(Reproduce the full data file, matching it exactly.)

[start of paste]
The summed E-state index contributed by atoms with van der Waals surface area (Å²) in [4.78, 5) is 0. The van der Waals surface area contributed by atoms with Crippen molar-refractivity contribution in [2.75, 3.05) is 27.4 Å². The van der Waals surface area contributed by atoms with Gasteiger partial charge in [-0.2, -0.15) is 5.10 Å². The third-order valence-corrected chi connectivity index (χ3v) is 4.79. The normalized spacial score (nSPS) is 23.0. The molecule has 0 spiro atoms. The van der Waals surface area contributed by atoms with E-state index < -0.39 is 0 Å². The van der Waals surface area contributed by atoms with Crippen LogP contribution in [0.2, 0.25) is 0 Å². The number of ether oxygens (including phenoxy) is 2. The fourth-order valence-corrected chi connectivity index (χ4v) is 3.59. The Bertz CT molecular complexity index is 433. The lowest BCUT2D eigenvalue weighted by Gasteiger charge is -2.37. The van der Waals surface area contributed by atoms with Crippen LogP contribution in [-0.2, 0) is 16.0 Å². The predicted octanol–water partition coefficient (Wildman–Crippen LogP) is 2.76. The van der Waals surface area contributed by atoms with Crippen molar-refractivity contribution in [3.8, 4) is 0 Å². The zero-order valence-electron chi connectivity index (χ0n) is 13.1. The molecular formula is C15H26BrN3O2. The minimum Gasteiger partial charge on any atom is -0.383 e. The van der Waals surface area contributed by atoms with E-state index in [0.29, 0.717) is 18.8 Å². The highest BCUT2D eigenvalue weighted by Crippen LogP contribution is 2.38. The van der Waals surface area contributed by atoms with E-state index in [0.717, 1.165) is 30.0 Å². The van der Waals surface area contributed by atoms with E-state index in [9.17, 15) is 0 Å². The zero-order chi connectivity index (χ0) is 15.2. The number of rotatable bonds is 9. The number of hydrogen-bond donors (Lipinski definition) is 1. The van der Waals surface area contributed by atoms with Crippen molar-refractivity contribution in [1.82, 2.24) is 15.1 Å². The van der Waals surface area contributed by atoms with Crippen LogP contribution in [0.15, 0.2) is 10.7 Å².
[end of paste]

The summed E-state index contributed by atoms with van der Waals surface area (Å²) in [4.78, 5) is 0. The van der Waals surface area contributed by atoms with Crippen molar-refractivity contribution in [2.75, 3.05) is 27.4 Å². The van der Waals surface area contributed by atoms with Gasteiger partial charge in [-0.2, -0.15) is 5.10 Å². The third-order valence-corrected chi connectivity index (χ3v) is 4.79. The normalized spacial score (nSPS) is 23.0. The molecule has 0 spiro atoms. The van der Waals surface area contributed by atoms with E-state index < -0.39 is 0 Å². The van der Waals surface area contributed by atoms with Crippen LogP contribution in [0.2, 0.25) is 0 Å². The number of ether oxygens (including phenoxy) is 2. The fourth-order valence-corrected chi connectivity index (χ4v) is 3.59. The Bertz CT molecular complexity index is 433. The lowest BCUT2D eigenvalue weighted by Gasteiger charge is -2.37. The van der Waals surface area contributed by atoms with Crippen LogP contribution in [-0.2, 0) is 16.0 Å². The predicted octanol–water partition coefficient (Wildman–Crippen LogP) is 2.76. The van der Waals surface area contributed by atoms with Crippen molar-refractivity contribution in [3.8, 4) is 0 Å². The zero-order valence-electron chi connectivity index (χ0n) is 13.1. The molecular formula is C15H26BrN3O2. The minimum Gasteiger partial charge on any atom is -0.383 e. The van der Waals surface area contributed by atoms with E-state index in [0.29, 0.717) is 18.8 Å². The highest BCUT2D eigenvalue weighted by Crippen LogP contribution is 2.38. The van der Waals surface area contributed by atoms with E-state index in [0.717, 1.165) is 30.0 Å². The van der Waals surface area contributed by atoms with E-state index in [9.17, 15) is 0 Å². The zero-order chi connectivity index (χ0) is 15.2. The number of rotatable bonds is 9. The number of hydrogen-bond donors (Lipinski definition) is 1. The van der Waals surface area contributed by atoms with Crippen molar-refractivity contribution in [1.82, 2.24) is 15.1 Å². The van der Waals surface area contributed by atoms with Crippen LogP contribution in [0.15, 0.2) is 10.7 Å².